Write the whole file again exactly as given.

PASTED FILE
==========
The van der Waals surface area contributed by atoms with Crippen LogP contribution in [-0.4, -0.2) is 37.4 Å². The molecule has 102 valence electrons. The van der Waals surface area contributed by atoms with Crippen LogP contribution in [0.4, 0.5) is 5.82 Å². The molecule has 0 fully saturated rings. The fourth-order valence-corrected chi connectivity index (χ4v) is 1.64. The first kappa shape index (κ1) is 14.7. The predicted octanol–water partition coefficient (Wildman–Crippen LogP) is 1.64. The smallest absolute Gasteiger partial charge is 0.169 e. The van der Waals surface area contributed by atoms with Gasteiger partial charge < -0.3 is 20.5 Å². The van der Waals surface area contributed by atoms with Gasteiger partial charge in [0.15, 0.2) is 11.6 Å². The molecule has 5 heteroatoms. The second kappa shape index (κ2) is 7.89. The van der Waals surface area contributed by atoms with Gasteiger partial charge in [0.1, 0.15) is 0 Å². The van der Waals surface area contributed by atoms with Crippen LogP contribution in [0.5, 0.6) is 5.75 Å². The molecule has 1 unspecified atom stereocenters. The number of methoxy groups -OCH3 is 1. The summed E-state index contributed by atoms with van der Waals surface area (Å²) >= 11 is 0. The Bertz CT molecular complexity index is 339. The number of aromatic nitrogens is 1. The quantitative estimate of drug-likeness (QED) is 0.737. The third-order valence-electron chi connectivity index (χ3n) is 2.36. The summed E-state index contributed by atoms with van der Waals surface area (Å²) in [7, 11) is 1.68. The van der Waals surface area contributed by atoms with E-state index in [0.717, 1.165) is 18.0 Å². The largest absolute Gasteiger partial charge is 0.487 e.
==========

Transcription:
The van der Waals surface area contributed by atoms with Crippen LogP contribution in [-0.4, -0.2) is 37.4 Å². The molecule has 102 valence electrons. The van der Waals surface area contributed by atoms with Crippen LogP contribution in [0.4, 0.5) is 5.82 Å². The molecule has 0 fully saturated rings. The fourth-order valence-corrected chi connectivity index (χ4v) is 1.64. The first kappa shape index (κ1) is 14.7. The predicted octanol–water partition coefficient (Wildman–Crippen LogP) is 1.64. The smallest absolute Gasteiger partial charge is 0.169 e. The van der Waals surface area contributed by atoms with Gasteiger partial charge < -0.3 is 20.5 Å². The van der Waals surface area contributed by atoms with Gasteiger partial charge in [0.15, 0.2) is 11.6 Å². The molecule has 5 heteroatoms. The second kappa shape index (κ2) is 7.89. The van der Waals surface area contributed by atoms with Gasteiger partial charge in [0.1, 0.15) is 0 Å². The van der Waals surface area contributed by atoms with Crippen LogP contribution in [0.5, 0.6) is 5.75 Å². The molecule has 1 unspecified atom stereocenters. The number of methoxy groups -OCH3 is 1. The summed E-state index contributed by atoms with van der Waals surface area (Å²) >= 11 is 0. The Bertz CT molecular complexity index is 339. The number of aromatic nitrogens is 1. The quantitative estimate of drug-likeness (QED) is 0.737. The third-order valence-electron chi connectivity index (χ3n) is 2.36. The summed E-state index contributed by atoms with van der Waals surface area (Å²) in [7, 11) is 1.68. The van der Waals surface area contributed by atoms with E-state index in [0.717, 1.165) is 18.0 Å². The largest absolute Gasteiger partial charge is 0.487 e.